(continued from page 67) With the addition of Motor Wheel Super Fly wheels and Goodyear racing rubber, plus a change in the blower drive ratio, the 442 looks like a Pro Stocker and can turn 11 second et's. Magnetic backed decals are easily added and removed.
As for the luxury part , the 442 retains all the original options... air conditioning, cruise control, power disc brakes, six way power seats tracks mated to super comfortable Recaro seats, am/fm stereo cassette player, tilt wheel, power windows, power antenna, and power locks. The car is fully carpeted and insulated. Bill feels that high horsepower cars don't have to skimp on creature comforts and that luxury cars don't have to be slow.
Bill Porterfield's 442 isn't a trailered showpiece; neither is the car the result of a blank check. Bill did the majority of the work himself in his very ordinary two car garage. Stock 442 parts were sold to help defray the cost of new pieces. Professional help was received with the mid engine installation, but only because the car served as the prototype for Mid Engineering's (PO BOX 286,Mason, MI. 48854) new swap kit. The finished kit is actually a bolt in operation.
Bill completed the car just before the Car Craft Street Machine Nationals (where it won Best Engineered and the attention of everyone present), yet he and his wife Pam made the long trip from Lansing, Mi. , to Indianapolis without any problems. On the trip, they managed to get over 14 miles per gallon. The was built to be driven, not just admired in a heated garage between car shows.
The trend setting 442 came about because of Bill's desire to build something wilder than his last car, a 200 mph ZL-1 powered Kelmark kit car (see Hot Rod October '77). Bill has always liked Oldsmobiles and mid engined cars.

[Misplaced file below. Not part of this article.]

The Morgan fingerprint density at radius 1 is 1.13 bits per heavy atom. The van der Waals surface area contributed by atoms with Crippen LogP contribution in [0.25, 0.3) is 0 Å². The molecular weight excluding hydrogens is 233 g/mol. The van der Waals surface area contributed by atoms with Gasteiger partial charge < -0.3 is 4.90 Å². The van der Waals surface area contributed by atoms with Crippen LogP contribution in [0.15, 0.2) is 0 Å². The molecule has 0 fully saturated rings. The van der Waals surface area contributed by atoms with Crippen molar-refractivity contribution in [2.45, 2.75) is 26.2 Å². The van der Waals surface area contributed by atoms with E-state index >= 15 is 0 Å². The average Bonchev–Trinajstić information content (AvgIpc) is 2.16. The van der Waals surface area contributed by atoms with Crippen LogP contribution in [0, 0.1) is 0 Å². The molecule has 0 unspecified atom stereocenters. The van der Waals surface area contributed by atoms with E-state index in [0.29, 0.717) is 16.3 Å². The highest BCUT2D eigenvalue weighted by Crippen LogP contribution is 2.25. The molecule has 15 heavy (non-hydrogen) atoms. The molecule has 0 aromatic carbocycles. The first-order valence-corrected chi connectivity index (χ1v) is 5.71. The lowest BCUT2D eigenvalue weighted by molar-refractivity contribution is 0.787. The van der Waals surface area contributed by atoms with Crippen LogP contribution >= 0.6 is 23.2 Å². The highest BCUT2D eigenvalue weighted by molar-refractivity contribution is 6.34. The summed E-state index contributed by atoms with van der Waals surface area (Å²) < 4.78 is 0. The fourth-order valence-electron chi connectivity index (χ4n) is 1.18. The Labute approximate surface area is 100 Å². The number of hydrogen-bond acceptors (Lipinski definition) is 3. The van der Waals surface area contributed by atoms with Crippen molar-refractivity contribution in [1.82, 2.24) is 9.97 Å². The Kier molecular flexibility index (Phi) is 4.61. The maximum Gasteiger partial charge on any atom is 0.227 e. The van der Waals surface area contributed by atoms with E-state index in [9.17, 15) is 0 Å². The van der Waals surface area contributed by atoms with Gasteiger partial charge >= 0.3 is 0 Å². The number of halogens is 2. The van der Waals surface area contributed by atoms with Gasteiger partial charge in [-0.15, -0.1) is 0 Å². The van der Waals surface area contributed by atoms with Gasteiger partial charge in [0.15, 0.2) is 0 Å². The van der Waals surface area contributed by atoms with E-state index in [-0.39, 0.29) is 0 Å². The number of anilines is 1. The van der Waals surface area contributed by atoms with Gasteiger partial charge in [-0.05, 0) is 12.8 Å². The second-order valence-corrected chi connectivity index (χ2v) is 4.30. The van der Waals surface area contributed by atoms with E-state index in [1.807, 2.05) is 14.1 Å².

He liked the new Cutlass hatchback(fastback) body, so the basic parameters were set. Bill bought a new 442 and, with help from friend John Kuchar, stripped most of the interior and removed the stock drive train.
The Mid Engineering installation kit was bolted to the stock frame rails ( the kit can be used as a weld in module for cars with subframes),and the Olds engine and Toronado transaxle were mounted in place. Corvette hubs and brakes were adapted to the Olds axle shafts. Mid Engineering also supplied the shifter linkage and other necessary hook up pieces.
The engine is a '78 Olds 403 with 8:1 TRW pistons, a '70 W30 camshaft and ported and polished heads. The parts and pieces came from the Go Shop in Lansing, and Bill did all the... (continued on page 97)
(Ref: photo below)
Top left picture: The fuel system is dazzling. An ATL 22 gallon Super Cell feeds dual Holley electric pumps and AC filters. The clear tube is for ventilation.
Center-top picture: The Toronado transaxle hangs from the rear Mid Engineering crossmember. An aluminum panel covers the engine and still allows room for luggage.
Right-top picture: The front cross member also bolts to the stock 442 frame. Visible at the top left corner is the copper tubing that leads to the radiator.
Mid Engine 442 | Hot Rod Magazine Page 67 | Page 97 |